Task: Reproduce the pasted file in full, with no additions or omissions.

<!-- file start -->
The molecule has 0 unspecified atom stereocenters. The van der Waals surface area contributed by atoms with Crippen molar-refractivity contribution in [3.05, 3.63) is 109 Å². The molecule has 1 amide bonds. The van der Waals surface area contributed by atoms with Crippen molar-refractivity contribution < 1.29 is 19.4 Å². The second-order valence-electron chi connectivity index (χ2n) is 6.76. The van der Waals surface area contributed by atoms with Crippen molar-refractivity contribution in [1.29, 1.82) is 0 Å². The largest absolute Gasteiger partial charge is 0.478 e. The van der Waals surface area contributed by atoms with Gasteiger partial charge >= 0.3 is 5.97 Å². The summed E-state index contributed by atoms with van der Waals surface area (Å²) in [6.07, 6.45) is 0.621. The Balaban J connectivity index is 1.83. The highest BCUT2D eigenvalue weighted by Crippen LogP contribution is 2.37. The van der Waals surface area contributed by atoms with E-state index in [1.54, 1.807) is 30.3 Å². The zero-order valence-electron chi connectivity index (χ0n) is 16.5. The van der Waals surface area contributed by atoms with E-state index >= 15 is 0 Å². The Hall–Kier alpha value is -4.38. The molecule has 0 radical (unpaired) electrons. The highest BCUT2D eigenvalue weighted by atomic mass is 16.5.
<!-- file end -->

The molecule has 0 unspecified atom stereocenters. The van der Waals surface area contributed by atoms with Crippen molar-refractivity contribution in [3.05, 3.63) is 109 Å². The molecule has 1 amide bonds. The van der Waals surface area contributed by atoms with Crippen molar-refractivity contribution < 1.29 is 19.4 Å². The second-order valence-electron chi connectivity index (χ2n) is 6.76. The van der Waals surface area contributed by atoms with Crippen molar-refractivity contribution in [1.29, 1.82) is 0 Å². The largest absolute Gasteiger partial charge is 0.478 e. The van der Waals surface area contributed by atoms with Gasteiger partial charge >= 0.3 is 5.97 Å². The summed E-state index contributed by atoms with van der Waals surface area (Å²) in [6.07, 6.45) is 0.621. The Balaban J connectivity index is 1.83. The highest BCUT2D eigenvalue weighted by Crippen LogP contribution is 2.37. The van der Waals surface area contributed by atoms with E-state index in [1.54, 1.807) is 30.3 Å². The zero-order valence-electron chi connectivity index (χ0n) is 16.5. The van der Waals surface area contributed by atoms with E-state index >= 15 is 0 Å². The Hall–Kier alpha value is -4.38. The molecule has 0 radical (unpaired) electrons. The highest BCUT2D eigenvalue weighted by atomic mass is 16.5.